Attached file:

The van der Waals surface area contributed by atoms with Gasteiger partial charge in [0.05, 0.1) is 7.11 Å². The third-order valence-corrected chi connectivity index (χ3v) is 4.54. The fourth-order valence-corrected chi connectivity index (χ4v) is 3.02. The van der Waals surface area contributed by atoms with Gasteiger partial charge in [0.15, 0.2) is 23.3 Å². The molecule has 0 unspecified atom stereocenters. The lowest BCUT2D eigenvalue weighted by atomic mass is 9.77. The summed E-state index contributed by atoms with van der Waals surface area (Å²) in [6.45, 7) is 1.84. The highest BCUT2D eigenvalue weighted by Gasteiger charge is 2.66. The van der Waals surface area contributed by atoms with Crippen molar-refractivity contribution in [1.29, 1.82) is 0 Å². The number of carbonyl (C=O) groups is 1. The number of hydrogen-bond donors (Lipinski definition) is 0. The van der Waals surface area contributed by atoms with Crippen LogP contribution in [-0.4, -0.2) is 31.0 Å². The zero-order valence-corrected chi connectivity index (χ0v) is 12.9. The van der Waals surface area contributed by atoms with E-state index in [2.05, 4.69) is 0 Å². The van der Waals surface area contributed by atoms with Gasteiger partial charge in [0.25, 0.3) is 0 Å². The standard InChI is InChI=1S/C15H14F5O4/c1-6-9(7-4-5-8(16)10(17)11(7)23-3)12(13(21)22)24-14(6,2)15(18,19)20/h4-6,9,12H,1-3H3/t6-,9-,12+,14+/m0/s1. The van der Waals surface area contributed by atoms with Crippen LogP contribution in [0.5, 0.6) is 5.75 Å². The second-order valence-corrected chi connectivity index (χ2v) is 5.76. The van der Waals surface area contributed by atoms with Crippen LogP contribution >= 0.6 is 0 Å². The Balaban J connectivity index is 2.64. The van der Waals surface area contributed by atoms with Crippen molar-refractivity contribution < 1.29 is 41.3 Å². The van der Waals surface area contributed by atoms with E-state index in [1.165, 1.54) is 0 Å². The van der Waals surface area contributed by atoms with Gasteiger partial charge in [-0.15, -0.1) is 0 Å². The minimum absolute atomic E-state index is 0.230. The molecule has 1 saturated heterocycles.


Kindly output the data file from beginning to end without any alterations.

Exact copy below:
The van der Waals surface area contributed by atoms with Gasteiger partial charge in [0.05, 0.1) is 7.11 Å². The third-order valence-corrected chi connectivity index (χ3v) is 4.54. The fourth-order valence-corrected chi connectivity index (χ4v) is 3.02. The van der Waals surface area contributed by atoms with Gasteiger partial charge in [0.15, 0.2) is 23.3 Å². The molecule has 0 unspecified atom stereocenters. The lowest BCUT2D eigenvalue weighted by atomic mass is 9.77. The summed E-state index contributed by atoms with van der Waals surface area (Å²) in [6.45, 7) is 1.84. The highest BCUT2D eigenvalue weighted by Gasteiger charge is 2.66. The van der Waals surface area contributed by atoms with Crippen molar-refractivity contribution in [1.29, 1.82) is 0 Å². The number of carbonyl (C=O) groups is 1. The number of hydrogen-bond donors (Lipinski definition) is 0. The van der Waals surface area contributed by atoms with Crippen LogP contribution in [-0.4, -0.2) is 31.0 Å². The zero-order valence-corrected chi connectivity index (χ0v) is 12.9. The van der Waals surface area contributed by atoms with E-state index in [2.05, 4.69) is 0 Å². The van der Waals surface area contributed by atoms with Gasteiger partial charge in [0.25, 0.3) is 0 Å². The standard InChI is InChI=1S/C15H14F5O4/c1-6-9(7-4-5-8(16)10(17)11(7)23-3)12(13(21)22)24-14(6,2)15(18,19)20/h4-6,9,12H,1-3H3/t6-,9-,12+,14+/m0/s1. The van der Waals surface area contributed by atoms with Crippen LogP contribution in [0.5, 0.6) is 5.75 Å². The second-order valence-corrected chi connectivity index (χ2v) is 5.76. The van der Waals surface area contributed by atoms with Crippen LogP contribution >= 0.6 is 0 Å². The Balaban J connectivity index is 2.64. The van der Waals surface area contributed by atoms with Crippen molar-refractivity contribution < 1.29 is 41.3 Å². The van der Waals surface area contributed by atoms with E-state index in [1.165, 1.54) is 0 Å². The van der Waals surface area contributed by atoms with Gasteiger partial charge in [-0.15, -0.1) is 0 Å². The minimum absolute atomic E-state index is 0.230. The molecule has 1 saturated heterocycles.